By Eunice Lai, Summer Times Staff Writer

Disclaimer: The following interview speaks only for Colby Yazzy, and not for all natives or tribes.)

“We don’t live in T-pees, we don’t still hunt for our own food, and we can’t tell time with the sun. We are a whole lot more than that.” So said Colby Yazzie, 17, from the Navajo Nations.  “I still try to bring traditions into everyday life, I think that’s the way it’s supposed to be.”

You might have already seen Colby on stage during International Day, but you most likely don’t know the most interesting parts of his culture.

Exeter Summer Program is filled with incredibly diverse people from all over the world, and through The Summer Times we hope to spread awareness and educate everyone about the different cultures found within this school. “We still exist especially when modern western pop culture is taking over the world,” Colby said. “In a way we’re primitive because we’ve been around for so long, somewhat unchanged.”

Colby is from a unique desert tribe where “unlike the plains tribes, who hunt and gather, we’re more farmers. We grow our own food and we also raise our own animals. Like sheep and goats and horses and cows, those are all very important to us. This is unique Native American wise as not many tribes do that.”

Compared to the past few centuries, American society has come a long way to accepting people of different races and cultures. “In the past century, our tradition was literally beaten out of us at schools,” said Colby. “Our grandparents were tied to radiators for speaking our language and during a revolt our ancestors were cut behind their heels so they wouldn’t run away. We didn’t get religious freedom until the 70s.”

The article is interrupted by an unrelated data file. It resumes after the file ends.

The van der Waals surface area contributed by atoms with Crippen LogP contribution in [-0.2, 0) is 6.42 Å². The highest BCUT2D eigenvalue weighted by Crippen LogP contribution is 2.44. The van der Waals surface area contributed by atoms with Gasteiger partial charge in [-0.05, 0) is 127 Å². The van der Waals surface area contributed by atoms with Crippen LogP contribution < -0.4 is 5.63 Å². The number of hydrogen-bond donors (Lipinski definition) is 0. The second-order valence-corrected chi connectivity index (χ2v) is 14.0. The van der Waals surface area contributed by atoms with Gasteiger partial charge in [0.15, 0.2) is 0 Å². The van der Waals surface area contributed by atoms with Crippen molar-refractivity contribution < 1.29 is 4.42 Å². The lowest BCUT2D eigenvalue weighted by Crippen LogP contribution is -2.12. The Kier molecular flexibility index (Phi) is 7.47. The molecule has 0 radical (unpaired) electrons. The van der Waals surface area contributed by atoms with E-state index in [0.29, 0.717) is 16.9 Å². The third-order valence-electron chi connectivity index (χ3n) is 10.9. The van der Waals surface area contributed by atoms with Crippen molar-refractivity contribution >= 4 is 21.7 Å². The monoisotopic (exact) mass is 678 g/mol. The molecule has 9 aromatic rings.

“It’s a part of who I am, but it doesn’t really affect me negatively, it’s not like it’s going to get in the way of things.” Colby still faces some obstacles that intervenes with some of his culture’s traditions. “In one of my classes, we were supposed to go to an exotic pet store and most of the exotic pets were going to be snakes, so in my culture we try to avoid snakes as much as possible, so I had to miss the class.” Colby said. “Things like that is sort of how it could affect me. Things like schooling, especially where majority of the students aren’t native, as I’m used to the majority of the students being native unlike here, it’s not the case.”

Navajo Nations also have many small, interesting traditions that plays a part in creating their unique culture. “In my culture, when a baby laughs for the first time, we have a big party.” Colby said. “The baby passes out salt rocks to everybody, and everybody eats some salt. This is because when a baby is born, we say that the baby is born still a part of the spirit world, so half human half spirit, so once the baby laughs, it becomes full human. We just go like ‘Yipee!’ It’s a part of us.”

Despite all this, Colby said that keeping his tradition in the modern day isn’t easy. “It’s still not great,” said Colby. “We still have to fight for our rights.”